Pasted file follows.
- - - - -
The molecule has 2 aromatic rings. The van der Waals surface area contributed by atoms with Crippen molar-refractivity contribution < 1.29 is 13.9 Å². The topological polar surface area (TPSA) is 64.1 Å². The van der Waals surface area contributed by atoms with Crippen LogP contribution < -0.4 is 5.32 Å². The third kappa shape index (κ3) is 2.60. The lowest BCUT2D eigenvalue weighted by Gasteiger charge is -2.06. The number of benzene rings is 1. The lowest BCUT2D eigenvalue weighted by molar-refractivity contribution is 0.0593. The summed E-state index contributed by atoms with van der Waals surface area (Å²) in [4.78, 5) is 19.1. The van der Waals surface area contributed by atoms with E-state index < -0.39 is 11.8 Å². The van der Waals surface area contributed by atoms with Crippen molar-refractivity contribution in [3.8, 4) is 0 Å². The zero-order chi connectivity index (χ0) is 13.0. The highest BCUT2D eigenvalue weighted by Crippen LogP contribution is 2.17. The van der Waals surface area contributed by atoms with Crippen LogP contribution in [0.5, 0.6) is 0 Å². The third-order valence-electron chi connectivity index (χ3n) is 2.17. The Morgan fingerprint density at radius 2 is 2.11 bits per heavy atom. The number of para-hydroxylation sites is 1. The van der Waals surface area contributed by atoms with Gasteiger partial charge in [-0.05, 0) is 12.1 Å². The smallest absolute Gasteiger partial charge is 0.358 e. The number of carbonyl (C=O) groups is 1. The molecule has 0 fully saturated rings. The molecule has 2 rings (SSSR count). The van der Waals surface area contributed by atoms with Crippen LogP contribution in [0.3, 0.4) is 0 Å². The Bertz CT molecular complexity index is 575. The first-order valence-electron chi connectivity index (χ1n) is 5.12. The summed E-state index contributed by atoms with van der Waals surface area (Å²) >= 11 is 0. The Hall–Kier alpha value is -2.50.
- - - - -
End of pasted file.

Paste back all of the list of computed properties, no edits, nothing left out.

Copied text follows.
The molecule has 2 aromatic rings. The van der Waals surface area contributed by atoms with Crippen molar-refractivity contribution < 1.29 is 13.9 Å². The topological polar surface area (TPSA) is 64.1 Å². The van der Waals surface area contributed by atoms with Crippen LogP contribution < -0.4 is 5.32 Å². The third kappa shape index (κ3) is 2.60. The lowest BCUT2D eigenvalue weighted by Gasteiger charge is -2.06. The number of benzene rings is 1. The lowest BCUT2D eigenvalue weighted by molar-refractivity contribution is 0.0593. The summed E-state index contributed by atoms with van der Waals surface area (Å²) in [4.78, 5) is 19.1. The van der Waals surface area contributed by atoms with E-state index < -0.39 is 11.8 Å². The van der Waals surface area contributed by atoms with Crippen molar-refractivity contribution in [3.8, 4) is 0 Å². The zero-order chi connectivity index (χ0) is 13.0. The highest BCUT2D eigenvalue weighted by Crippen LogP contribution is 2.17. The van der Waals surface area contributed by atoms with Crippen LogP contribution in [0.5, 0.6) is 0 Å². The third-order valence-electron chi connectivity index (χ3n) is 2.17. The Morgan fingerprint density at radius 2 is 2.11 bits per heavy atom. The number of para-hydroxylation sites is 1. The van der Waals surface area contributed by atoms with Gasteiger partial charge in [-0.05, 0) is 12.1 Å². The smallest absolute Gasteiger partial charge is 0.358 e. The number of carbonyl (C=O) groups is 1. The molecule has 0 fully saturated rings. The molecule has 2 rings (SSSR count). The van der Waals surface area contributed by atoms with Crippen LogP contribution in [0.3, 0.4) is 0 Å². The Bertz CT molecular complexity index is 575. The first-order valence-electron chi connectivity index (χ1n) is 5.12. The summed E-state index contributed by atoms with van der Waals surface area (Å²) >= 11 is 0. The Hall–Kier alpha value is -2.50.